Apple Inc.’s Cash-to-Assets Ratio: 1 Fundamental Ratio Investors Need to Carefully Consider
Warren Buffett’s recent purchase of over $1 billion of Apple Inc. (NASDAQ:AAPL) stock over the past months is notable, especially considering Berkshire Hathaway’s purchases spanning a range of prices with purchases at levels significantly above $100. The independent investor must ask, What sort of fundamental security-analysis ratios did Mr. Buffett use in analyzing Apple to justify this investment, considering his extreme tech-averse stock-selection modus operandi?
One set of ratios that Warren Buffett has spoken about and don’t garner enough media attention are liquidity ratios, and these ratios work overtime when assessing Apple due to its large cash hoard (approximately $220 billion with $200 billion overseas). This ratio of cash to net assets is one way of quantifying Warren Buffett’s esteemed “margin of safety,” which is paramount in his investment decisions, and we will see through analysis that Apple is indeed a very “safe” bet given its size and financial slack, relative to comparable companies.
Source: 2015 Apple Annual Report
Apple’s cash situation
Looking at Apple’s financial statements, we see that the year-end cash and cash equivalents have grown substantially year over year, accompanied by an increase in “term debt.” The average investor can see that the cash generated from operating activities basically covers cash used by investing activities and financing activities (i.e., the capital needed to keep the business profitable over the long term), but the cash proceeds have risen almost in lockstep with debt creation.
This means the company is essentially piling all of its cash from operations back into the company via investing and financing activities, while building its cash hoard using cheap debt (most of which is long term with options to hedge interest-rate exposure).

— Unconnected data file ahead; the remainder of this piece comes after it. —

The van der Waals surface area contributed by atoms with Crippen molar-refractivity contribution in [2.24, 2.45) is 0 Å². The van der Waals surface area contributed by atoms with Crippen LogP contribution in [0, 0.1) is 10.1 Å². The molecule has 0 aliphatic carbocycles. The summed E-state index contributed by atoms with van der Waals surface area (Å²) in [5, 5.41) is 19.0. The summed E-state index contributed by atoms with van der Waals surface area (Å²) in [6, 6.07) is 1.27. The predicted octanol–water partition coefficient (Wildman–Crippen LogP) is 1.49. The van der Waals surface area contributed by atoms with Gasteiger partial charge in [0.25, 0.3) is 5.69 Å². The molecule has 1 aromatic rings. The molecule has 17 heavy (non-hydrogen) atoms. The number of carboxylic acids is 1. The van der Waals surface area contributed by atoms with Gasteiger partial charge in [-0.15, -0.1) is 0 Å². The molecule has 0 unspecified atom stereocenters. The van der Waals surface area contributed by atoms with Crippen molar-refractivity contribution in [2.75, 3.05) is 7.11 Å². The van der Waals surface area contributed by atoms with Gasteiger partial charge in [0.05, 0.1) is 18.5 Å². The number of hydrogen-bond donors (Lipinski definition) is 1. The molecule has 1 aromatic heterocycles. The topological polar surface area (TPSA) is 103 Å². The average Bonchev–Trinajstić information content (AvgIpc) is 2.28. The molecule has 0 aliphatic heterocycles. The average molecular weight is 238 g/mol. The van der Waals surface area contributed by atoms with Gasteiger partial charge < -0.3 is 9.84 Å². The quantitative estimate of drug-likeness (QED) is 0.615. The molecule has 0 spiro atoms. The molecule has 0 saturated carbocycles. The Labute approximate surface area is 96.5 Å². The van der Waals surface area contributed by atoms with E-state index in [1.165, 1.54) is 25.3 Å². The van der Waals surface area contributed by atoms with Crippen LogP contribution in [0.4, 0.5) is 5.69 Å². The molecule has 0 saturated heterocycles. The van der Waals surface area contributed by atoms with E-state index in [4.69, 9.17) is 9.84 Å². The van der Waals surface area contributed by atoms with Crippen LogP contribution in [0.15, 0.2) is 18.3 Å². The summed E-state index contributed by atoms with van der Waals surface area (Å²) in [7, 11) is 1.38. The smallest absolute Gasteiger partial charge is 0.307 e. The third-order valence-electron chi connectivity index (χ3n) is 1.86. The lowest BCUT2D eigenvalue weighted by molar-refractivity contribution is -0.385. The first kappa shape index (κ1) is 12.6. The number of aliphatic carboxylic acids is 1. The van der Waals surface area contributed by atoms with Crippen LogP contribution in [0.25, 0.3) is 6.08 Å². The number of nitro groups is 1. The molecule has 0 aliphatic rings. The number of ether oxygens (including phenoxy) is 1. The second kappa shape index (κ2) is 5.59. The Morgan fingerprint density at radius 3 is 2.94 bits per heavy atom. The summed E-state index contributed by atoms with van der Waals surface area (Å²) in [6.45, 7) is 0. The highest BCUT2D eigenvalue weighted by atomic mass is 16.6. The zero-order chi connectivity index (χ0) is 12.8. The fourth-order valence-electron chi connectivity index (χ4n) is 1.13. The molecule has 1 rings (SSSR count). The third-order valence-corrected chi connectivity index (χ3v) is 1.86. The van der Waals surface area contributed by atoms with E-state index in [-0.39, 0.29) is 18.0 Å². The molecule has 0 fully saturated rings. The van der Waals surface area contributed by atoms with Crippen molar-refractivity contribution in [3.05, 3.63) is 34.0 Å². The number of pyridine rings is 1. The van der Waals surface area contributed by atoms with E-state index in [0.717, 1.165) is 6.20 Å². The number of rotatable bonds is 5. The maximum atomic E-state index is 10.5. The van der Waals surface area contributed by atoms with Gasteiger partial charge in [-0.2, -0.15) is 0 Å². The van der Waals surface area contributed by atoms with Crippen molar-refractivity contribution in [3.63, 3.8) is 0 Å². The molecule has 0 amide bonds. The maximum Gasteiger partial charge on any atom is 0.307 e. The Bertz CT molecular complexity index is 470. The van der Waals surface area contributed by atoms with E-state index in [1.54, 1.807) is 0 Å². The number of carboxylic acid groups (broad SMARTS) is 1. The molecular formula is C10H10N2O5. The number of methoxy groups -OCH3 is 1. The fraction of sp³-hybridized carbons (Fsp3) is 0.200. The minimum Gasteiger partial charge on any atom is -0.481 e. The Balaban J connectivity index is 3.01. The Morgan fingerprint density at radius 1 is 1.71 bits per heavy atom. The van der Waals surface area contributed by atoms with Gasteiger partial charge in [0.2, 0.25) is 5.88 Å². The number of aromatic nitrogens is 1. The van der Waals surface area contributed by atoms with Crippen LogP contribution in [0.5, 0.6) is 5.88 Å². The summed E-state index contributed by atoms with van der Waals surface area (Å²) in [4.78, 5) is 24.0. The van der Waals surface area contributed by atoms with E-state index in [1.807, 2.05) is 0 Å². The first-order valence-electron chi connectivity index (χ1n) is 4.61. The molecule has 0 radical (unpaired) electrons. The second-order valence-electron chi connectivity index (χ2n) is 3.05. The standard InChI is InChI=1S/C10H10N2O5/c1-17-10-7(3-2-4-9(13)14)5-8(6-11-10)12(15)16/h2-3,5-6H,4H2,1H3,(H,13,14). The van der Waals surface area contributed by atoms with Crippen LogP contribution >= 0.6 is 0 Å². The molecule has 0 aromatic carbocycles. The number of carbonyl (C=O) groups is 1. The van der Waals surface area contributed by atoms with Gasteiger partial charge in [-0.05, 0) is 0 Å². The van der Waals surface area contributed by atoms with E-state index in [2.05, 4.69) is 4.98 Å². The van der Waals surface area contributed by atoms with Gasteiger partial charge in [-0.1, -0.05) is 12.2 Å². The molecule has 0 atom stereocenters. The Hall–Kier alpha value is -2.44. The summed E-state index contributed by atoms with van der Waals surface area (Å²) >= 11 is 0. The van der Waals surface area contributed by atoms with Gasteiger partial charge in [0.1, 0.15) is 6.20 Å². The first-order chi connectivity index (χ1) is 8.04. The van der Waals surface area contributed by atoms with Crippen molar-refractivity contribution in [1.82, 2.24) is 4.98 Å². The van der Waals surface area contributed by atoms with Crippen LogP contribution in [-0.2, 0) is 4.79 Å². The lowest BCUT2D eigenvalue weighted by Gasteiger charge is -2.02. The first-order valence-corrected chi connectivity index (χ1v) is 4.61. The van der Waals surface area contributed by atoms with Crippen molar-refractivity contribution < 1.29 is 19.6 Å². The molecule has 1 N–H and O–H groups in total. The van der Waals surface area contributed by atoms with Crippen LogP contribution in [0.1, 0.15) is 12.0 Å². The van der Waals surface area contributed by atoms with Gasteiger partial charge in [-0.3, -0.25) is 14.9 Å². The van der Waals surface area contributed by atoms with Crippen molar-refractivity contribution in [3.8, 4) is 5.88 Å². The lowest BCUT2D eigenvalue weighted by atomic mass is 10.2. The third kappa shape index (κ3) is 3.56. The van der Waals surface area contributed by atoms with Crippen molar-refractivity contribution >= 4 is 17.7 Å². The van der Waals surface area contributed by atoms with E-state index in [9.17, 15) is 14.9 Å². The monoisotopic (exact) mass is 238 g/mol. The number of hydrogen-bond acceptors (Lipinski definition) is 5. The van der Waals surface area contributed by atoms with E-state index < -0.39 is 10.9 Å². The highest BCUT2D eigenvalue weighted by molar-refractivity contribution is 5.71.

The effects of debt in calculating a company’s cash-to-assets ratio can skew the data; as such, we will compute Apple’s net-excess-cash-to-assets ratio (as well as the other top 10 firms of the S&P500), subtracting debt from the company’s cash position to provide a clearer picture of each company’s true margin of safety via excess cash.
Apple’s cash-to-assets ratio
|Company||Market Capitalization||Cash Position||Assets||Debt||Net-Excess-Cash-to-Assets Ratio|
|Johnson & Johnson||321.19B||38.38B||133.41B||23.56B||11.11%|
|JP Morgan Chase||227.52B||573.08B||2,351.70B||591.54B||-0.78%|
All numbers are calculated as of June 16, 2016, with total assets estimated from each company’s balance sheet. Apple clearly has the most excess cash among some of the largest firms in the S&P500, with excess cash representing over 43% of the company’s total assets. The only two firms that come close to Apple are Facebook (primarily due to the fact that Facebook has no long-term debt) and Microsoft (due primarily to its large cash hoard).
The margin of safety excess cash provides is related directly to the liquidity of the firm. In the unlikely event of a market crash or buying opportunity, the company with excess liquidity can easily capture opportunities that competitors cannot, contributing to a greater long-term competitive advantage—the primary “stuff” investors such as Warren Buffett look for.
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Fool contributor Motley Fool Staff has no position in any stocks mentioned. David Gardner owns shares of Amazon.com, Apple, and Facebook. Tom Gardner owns shares of Facebook. The Motley Fool owns shares of Amazon.com, Apple, Berkshire Hathaway (B Shares), ExxonMobil, Facebook, General Electric, Johnson and Johnson, and Microsoft and has the following options: long January 2018 $90 calls on Apple and short January 2018 $95 calls on Apple.
Warren Buffett?s recent purchase of over $1 billion of Apple Inc. (NASDAQ:AAPL) stock over the past months is notable, especially considering Berkshire Hathaway?s purchases spanning a range of prices with purchases at levels significantly above $100. The independent investor must ask, What sort of fundamental security-analysis ratios did Mr. Buffett use in analyzing Apple to justify this investment, considering his extreme tech-averse stock-selection modus operandi?
One set of ratios that Warren Buffett has spoken about and don?t garner enough media attention are liquidity ratios, and these ratios work overtime when assessing Apple due to its large cash hoard (approximately $220…